Jamie Biesiada

Jamie Biesiada

In the past few weeks, just about every travel advisor I’ve spoken to has had one thing in common: They’re busy.

Despite potential headwinds, like the price of gas, clients are booking and traveling, and their advisors are hard at work. For an industry so hard-hit by the pandemic, it’s great news.

With that in mind, I’d like to share some insider tips that are especially applicable to traveling to Europe. These all came up during a recent episode of the podcast, Trade Secrets, that I co-host with Emma Weissmann of TravelAge West.

The first episode of our second season was focused on selling Germany. Our expert guests were Sascha Mayerer, CEO of Historic Highlights of Germany, and Sandra Weinacht, president and founder of Inside Europe.

Get clients excited

Have clients who like wine? Gift them a bottle from the country they’re traveling to.

Germany, for instance, is often thought of as a beer capital. While it undeniably is, Mayerer also pointed out that its wine is impressive in its variety. The country is home to many vineyards that are also tourist attractions.

So, why not send a bottle of German wine to clients? Weinacht recommended working with your local wine bar — they normally have relationships with smaller distributors — to acquire a special bottle. For Germany, in particular, she also recommended German chocolate (who wouldn’t like that?).

On inter-Europe travel

“The biggest advice that we can give as Germans and also travel professionals, having worked with individual clients and groups over the last few years, is maybe consider taking the trains … or having a private driver that brings your clients to the destination,” Weinacht said.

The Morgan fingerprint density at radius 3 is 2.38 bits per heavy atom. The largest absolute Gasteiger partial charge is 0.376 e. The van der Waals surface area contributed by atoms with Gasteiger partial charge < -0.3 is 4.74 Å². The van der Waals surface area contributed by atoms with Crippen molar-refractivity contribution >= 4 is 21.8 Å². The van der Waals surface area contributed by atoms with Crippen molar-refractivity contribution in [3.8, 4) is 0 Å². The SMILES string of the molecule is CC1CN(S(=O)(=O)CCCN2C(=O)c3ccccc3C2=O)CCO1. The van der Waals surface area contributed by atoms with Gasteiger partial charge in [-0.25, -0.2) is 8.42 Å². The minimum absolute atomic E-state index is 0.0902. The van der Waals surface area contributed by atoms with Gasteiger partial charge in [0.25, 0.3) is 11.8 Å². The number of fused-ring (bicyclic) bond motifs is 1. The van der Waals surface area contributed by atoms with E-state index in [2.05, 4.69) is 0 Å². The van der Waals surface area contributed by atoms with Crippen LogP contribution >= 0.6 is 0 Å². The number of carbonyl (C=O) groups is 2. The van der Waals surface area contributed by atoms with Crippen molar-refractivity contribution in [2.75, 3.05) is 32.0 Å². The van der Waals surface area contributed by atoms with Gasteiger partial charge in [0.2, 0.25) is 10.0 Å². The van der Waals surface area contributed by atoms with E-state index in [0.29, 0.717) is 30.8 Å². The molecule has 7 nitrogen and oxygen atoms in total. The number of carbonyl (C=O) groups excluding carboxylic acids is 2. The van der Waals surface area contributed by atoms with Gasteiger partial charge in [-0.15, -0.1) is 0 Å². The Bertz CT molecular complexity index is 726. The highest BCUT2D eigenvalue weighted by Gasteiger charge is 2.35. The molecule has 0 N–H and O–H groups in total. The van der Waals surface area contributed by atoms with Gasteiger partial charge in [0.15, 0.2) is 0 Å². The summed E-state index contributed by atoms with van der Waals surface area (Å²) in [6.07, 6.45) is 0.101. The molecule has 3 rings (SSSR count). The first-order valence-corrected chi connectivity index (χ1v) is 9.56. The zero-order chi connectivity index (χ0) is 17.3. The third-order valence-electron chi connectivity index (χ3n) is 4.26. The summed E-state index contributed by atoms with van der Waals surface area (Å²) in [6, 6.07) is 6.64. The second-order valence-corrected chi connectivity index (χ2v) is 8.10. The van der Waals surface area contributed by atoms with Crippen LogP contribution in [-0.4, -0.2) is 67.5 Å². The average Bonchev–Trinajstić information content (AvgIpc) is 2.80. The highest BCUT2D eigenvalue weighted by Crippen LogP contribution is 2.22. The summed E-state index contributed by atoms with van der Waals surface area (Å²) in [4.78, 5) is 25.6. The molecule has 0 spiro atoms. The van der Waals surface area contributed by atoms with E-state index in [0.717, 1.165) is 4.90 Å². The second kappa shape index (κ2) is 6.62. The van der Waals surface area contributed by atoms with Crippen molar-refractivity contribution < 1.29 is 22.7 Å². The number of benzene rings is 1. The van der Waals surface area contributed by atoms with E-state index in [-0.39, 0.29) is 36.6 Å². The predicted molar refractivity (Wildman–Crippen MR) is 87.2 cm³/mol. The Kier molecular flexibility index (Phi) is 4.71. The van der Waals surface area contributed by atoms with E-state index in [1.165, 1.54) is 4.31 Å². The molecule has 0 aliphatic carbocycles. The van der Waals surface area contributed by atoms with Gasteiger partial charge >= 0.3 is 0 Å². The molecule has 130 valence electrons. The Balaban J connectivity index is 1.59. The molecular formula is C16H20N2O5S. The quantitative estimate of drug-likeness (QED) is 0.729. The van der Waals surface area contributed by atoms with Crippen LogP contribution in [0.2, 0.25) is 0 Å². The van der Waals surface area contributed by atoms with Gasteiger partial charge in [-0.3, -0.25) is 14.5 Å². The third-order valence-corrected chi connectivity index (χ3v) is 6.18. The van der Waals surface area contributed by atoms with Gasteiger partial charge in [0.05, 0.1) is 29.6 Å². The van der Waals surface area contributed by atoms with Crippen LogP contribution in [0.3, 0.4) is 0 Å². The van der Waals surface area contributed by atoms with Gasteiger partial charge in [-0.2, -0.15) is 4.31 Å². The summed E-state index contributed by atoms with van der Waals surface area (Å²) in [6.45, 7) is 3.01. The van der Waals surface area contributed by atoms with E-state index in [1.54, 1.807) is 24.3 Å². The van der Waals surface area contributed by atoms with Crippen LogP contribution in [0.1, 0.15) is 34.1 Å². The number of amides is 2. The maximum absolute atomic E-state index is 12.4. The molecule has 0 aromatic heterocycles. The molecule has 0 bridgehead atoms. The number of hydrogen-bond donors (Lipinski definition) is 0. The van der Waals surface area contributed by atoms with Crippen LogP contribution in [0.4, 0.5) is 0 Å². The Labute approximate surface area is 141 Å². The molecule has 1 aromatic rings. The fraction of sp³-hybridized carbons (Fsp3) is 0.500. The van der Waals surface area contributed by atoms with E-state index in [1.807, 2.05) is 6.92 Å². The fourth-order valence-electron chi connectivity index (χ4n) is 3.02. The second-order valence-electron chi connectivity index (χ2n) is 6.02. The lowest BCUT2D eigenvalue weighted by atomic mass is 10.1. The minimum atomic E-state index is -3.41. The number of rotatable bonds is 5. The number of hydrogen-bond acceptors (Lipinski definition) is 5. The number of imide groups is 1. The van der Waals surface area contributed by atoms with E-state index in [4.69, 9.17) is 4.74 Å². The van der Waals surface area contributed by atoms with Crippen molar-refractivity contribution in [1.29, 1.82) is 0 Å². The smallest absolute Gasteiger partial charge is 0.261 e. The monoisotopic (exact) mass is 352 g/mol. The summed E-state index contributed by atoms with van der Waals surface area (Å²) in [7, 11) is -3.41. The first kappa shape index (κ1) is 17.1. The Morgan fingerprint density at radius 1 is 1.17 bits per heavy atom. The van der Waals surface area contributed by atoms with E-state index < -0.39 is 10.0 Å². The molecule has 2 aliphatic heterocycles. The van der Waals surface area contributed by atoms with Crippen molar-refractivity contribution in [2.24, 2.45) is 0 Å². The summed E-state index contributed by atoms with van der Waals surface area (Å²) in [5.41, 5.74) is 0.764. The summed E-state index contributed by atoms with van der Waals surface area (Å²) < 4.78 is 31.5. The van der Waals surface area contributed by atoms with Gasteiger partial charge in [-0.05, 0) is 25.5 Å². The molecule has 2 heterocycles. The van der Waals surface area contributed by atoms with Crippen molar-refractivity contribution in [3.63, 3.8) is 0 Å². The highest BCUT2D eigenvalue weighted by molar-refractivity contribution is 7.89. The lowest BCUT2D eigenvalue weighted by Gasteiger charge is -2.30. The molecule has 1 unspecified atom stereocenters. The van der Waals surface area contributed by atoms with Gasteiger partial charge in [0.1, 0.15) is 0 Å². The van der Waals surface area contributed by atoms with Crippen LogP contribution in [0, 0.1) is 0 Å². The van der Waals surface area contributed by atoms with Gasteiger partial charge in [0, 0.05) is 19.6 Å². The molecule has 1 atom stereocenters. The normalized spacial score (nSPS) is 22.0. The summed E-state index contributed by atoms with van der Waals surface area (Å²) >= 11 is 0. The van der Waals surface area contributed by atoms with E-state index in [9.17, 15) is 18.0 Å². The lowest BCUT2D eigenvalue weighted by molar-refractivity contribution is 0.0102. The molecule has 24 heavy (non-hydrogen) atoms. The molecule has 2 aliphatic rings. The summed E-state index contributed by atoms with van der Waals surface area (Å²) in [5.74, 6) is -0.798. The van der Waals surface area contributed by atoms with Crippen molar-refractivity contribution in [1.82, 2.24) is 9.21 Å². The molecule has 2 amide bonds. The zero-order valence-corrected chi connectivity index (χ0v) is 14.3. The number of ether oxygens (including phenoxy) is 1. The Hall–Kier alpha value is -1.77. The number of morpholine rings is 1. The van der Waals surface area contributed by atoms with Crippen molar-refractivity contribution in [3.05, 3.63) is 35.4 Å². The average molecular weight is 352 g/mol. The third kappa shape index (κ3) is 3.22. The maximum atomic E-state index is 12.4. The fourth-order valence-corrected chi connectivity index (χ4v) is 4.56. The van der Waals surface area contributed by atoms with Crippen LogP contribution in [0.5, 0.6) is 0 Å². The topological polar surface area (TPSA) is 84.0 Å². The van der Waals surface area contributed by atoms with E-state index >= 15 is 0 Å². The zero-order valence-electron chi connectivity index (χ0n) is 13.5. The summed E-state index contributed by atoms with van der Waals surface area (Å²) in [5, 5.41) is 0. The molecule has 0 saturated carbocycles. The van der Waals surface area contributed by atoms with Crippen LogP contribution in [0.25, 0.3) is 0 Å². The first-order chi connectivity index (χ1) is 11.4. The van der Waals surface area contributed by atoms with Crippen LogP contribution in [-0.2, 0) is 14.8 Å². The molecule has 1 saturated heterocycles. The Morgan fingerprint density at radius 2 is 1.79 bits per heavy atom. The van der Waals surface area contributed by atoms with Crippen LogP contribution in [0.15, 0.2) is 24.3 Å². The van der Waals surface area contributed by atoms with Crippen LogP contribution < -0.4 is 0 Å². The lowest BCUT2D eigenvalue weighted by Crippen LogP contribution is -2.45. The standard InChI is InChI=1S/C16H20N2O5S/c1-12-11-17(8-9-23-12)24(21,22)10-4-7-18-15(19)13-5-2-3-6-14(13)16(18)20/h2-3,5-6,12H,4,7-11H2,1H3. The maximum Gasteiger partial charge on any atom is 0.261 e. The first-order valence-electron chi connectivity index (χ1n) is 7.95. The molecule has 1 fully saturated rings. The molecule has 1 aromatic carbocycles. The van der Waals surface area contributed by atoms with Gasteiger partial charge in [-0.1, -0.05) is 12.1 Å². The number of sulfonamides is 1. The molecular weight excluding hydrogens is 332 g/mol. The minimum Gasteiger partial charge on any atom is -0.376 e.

She encouraged advisors to coordinate with their hotel partners to arrange private cars for clients.

“It takes a lot of stress away,” she added. “It is sometimes also just as cost-effective if you add up renting the car, the insurance to rent the car, pumping gas.”

Mayerer recommended advisors arrange a main hub for clients exploring a particular region, like the Black Forest. It gives them a home base to explore without the hassle of packing and unpacking multiple times.

Don’t schedule too much

“The magic happens when you allow your travelers to have a little bit of time in each place,” said Weinacht.

She was specifically talking about traveling along the Romantic Road in Germany, but it applies to any place in Europe. 

Try not to overschedule, especially in towns and cities where there’s a lot to explore. Find the right mix of guiding your clients to local attractions and letting them discover some on their own.

For more from Mayerer and Weinacht — including their answers to our listeners’ questions, ranging from traveling the Romantic Road to where to go in the Black Forest — check out Season 2, Episode 1 of Trade Secrets.

And if you have a question about anything travel related that you’d like us to tackle in a future episode, please get in touch by calling our hotline, 201-902-2098, or via email at [email¬†protected].

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